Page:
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Flashcards in Chapter 8 Deck (21):
0

Factotum (n.)

a person, as a handyman or servant, employed to do all kinds of work around the house.
any employee or official having many different responsibilities.

1

Exalt (v.)

to raise in rank, honor, power, character, quality, etc.; elevate: He was exalted to the position of president.
to praise; extol: to exalt someone to the skies.
to stimulate, as the imagination: The lyrics of Shakespeare exalted the audience.
to intensify, as a color: complementary colors exalt each other.
Obsolete . to elate, as with pride or joy.

2

Exult (v.)

to show or feel a lively or triumphant joy; rejoice exceedingly; be highly elated or jubilant: They exulted over their victory.
Obsolete . to leap, especially for joy.

3

Effete (v.)

lacking in wholesome vigor; degenerate; decadent: an effete, overrefined society.
exhausted of vigor or energy; worn out: an effete political force.
unable to produce; sterile.

4

Factitious (adj.)

not spontaneous or natural; artificial; contrived: factitious laughter; factitious enthusiasm.
made; manufactured: a decoration of factitious flowers and leaves.

5

Factious (adj.)

given to faction; dissentious: A factious group was trying to undermine the government.
pertaining to or proceeding from faction: factious quarrels.

6

Facetious (adj.)

not meant to be taken seriously or literally: a facetious remark.
amusing; humorous.
lacking serious intent; concerned with something nonessential, amusing, or frivolous: a facetious person.

7

Ennui (n.)

a feeling of utter weariness and discontent resulting from satiety or lack of interest; boredom: The endless lecture produced an unbearable ennui.

8

Distrait (adj.)

inattentive because of distracting worries, fears, etc.; absent-minded.

9

Dowdy (adj.)

not stylish; drab; old-fashioned: Why do you always wear those dowdy old dresses?
not neat or tidy; shabby.

10

Forbearance (n.)

the act of forbearing; a refraining from something.
forbearingconduct or quality; patient endurance; self-control.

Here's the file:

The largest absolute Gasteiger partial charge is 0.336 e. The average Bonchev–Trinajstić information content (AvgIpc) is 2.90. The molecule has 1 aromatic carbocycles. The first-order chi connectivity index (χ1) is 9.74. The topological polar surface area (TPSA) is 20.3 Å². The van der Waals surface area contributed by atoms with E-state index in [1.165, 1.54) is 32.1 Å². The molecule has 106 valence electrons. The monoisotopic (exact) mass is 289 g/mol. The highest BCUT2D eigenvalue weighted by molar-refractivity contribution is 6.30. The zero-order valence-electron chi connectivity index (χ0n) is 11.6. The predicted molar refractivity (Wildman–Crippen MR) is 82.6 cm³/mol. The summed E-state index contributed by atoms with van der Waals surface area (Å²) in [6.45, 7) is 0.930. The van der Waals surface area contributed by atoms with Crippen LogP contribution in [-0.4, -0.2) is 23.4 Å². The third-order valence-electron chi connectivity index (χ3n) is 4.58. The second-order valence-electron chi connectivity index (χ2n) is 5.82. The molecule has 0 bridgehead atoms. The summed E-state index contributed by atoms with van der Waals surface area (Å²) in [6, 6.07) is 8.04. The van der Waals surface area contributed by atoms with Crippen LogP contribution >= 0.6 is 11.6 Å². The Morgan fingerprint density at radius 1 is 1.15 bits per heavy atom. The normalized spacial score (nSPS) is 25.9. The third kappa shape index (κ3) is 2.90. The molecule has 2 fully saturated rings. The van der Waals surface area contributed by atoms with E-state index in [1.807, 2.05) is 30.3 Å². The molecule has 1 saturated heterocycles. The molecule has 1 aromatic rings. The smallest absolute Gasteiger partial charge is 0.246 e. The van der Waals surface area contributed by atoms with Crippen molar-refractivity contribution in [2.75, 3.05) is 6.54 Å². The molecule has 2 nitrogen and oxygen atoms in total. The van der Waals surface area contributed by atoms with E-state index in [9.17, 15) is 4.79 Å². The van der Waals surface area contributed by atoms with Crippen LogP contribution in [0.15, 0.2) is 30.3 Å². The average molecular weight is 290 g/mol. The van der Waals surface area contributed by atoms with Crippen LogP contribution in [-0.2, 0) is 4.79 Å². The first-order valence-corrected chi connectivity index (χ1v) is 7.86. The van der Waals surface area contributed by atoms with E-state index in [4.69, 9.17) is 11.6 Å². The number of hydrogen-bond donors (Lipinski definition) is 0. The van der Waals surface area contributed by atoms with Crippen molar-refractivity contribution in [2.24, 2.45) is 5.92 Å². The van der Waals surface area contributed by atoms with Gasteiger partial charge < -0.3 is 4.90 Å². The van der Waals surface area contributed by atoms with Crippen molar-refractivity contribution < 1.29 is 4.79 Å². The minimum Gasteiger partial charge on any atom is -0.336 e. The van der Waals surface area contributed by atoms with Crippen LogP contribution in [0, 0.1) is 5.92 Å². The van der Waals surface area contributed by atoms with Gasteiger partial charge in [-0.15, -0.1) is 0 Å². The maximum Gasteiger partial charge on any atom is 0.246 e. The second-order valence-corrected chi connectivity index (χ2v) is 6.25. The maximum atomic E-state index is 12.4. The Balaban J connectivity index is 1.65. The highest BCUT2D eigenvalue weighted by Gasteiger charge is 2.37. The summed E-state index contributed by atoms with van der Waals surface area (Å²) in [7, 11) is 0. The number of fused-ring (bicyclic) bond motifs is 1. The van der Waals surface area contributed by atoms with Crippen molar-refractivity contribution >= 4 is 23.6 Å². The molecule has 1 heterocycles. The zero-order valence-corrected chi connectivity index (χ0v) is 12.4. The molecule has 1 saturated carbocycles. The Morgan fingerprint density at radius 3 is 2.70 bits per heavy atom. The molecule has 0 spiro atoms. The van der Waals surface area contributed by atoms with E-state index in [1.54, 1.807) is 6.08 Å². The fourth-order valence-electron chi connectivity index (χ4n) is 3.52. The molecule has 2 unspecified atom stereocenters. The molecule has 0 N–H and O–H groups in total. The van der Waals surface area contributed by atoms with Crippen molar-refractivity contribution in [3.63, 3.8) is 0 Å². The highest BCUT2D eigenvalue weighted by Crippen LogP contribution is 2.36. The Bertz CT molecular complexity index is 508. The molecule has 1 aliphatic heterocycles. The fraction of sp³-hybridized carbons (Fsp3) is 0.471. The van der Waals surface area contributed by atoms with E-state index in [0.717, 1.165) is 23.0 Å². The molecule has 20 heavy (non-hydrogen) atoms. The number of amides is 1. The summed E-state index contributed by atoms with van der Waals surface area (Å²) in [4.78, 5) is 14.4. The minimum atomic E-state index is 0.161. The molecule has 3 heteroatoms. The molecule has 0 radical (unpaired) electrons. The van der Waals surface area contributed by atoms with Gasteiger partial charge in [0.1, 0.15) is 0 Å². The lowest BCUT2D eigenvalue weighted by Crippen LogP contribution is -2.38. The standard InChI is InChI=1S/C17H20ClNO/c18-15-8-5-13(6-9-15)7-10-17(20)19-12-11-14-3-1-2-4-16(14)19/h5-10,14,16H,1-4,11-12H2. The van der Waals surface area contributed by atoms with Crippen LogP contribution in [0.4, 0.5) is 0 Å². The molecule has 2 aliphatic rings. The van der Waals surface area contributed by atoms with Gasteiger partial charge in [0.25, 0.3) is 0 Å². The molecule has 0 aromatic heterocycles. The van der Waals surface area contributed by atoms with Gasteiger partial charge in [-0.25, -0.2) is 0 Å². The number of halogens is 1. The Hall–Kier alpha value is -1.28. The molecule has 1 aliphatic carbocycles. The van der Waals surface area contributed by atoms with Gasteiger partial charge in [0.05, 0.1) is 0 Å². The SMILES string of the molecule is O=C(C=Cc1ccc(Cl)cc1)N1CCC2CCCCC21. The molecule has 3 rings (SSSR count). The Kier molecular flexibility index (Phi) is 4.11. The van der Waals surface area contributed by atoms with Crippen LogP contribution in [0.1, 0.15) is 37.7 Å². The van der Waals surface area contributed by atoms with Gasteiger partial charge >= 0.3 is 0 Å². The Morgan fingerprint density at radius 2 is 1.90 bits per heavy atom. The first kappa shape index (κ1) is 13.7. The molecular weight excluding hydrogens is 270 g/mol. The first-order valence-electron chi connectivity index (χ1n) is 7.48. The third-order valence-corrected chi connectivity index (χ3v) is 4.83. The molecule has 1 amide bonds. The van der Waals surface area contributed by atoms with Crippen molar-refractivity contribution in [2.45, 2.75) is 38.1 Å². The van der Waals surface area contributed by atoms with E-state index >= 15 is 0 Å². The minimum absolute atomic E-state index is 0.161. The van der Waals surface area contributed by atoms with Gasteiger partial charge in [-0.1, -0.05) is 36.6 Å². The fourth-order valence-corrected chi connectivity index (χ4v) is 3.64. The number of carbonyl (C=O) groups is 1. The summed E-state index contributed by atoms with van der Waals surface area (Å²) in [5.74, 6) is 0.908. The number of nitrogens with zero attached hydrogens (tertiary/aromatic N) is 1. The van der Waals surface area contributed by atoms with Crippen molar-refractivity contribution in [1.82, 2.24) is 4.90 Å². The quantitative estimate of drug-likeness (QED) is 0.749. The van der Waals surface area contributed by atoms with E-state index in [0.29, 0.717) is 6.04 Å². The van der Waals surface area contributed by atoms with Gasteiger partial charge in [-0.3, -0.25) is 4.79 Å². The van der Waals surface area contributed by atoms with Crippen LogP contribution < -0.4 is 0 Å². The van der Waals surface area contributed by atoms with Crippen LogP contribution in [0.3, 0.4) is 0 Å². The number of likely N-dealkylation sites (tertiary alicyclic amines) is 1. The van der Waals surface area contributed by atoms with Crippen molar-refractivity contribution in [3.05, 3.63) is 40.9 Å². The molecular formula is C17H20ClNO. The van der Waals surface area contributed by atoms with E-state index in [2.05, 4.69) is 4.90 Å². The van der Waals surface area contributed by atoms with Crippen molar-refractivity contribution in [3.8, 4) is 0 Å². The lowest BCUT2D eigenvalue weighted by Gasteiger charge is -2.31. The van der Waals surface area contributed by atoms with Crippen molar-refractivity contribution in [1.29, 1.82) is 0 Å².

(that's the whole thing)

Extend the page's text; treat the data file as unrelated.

an abstaining from the enforcement of a right.
a creditor's giving of indulgence after the day originally fixed for payment.

11

Ford (a.)

a place where a river or other body of water is shallow enough to be crossed by wading.

12

Forensic (adj.)

pertaining to, connected with, or used in courts of law or public discussion and debate.
adapted or suited to argumentation; rhetorical.

13

Geniality (n.)

warmly and pleasantly cheerful; cordial: a genial disposition; a genial host.
favorable for life, growth, or comfort; pleasantly warm; comfortably mild: the genial climate of Hawaii.
characterized by genius.

14

Gratuitous (adj.)

given, done, bestowed, or obtained without charge or payment; free; voluntary.
being without apparent reason, cause, or justification: a gratuitous insult.
Law. given without receiving any return value.

15

Filch (v.)

to steal (especially something of small value); pilfer: to filch ashtrays from fancy restaurants.

16

Gall (v.)

impudence; effrontery.
bile, especially that of an animal.
something bitter or severe.
bitterness of spirit; rancor.

17

Gregarious (adj.)

fond of the company of others; sociable.
living in flocks or herds, as animals.
Botany . growing in open clusters or colonies; not matted together.
pertaining to a flock or crowd.

18

Flit (v.)

to move lightly and swiftly; fly, dart, or skim along: bees flitting from flower to flower.
to flutter, as a bird.
to pass quickly, as time: hours flitting by.
Chiefly Scot. and North England .
to depart or die.
to change one's residence.

19

Filial (v.)

of, pertaining to, or befitting a son or daughter: filial obedience.
noting or having the relation of a child to a parent.
Genetics. pertaining to the sequence of generations following the parental generation, each generation being designated by an F followed by a subscript number indicating its place in the sequence.

20

Gentry (n.)

wellborn and well-bred people.
(in England) the class below the nobility.
an upper or ruling class; aristocracy.
those who are not members of the nobility but are entitled to a coat of arms, especially those owning large tracts of land.
(used with a plural verb) people, especially considered as a specific group, class, or kind: The polo crowd doesn't go there, but these hockey gentry do.
the state or condition of being a gentleman.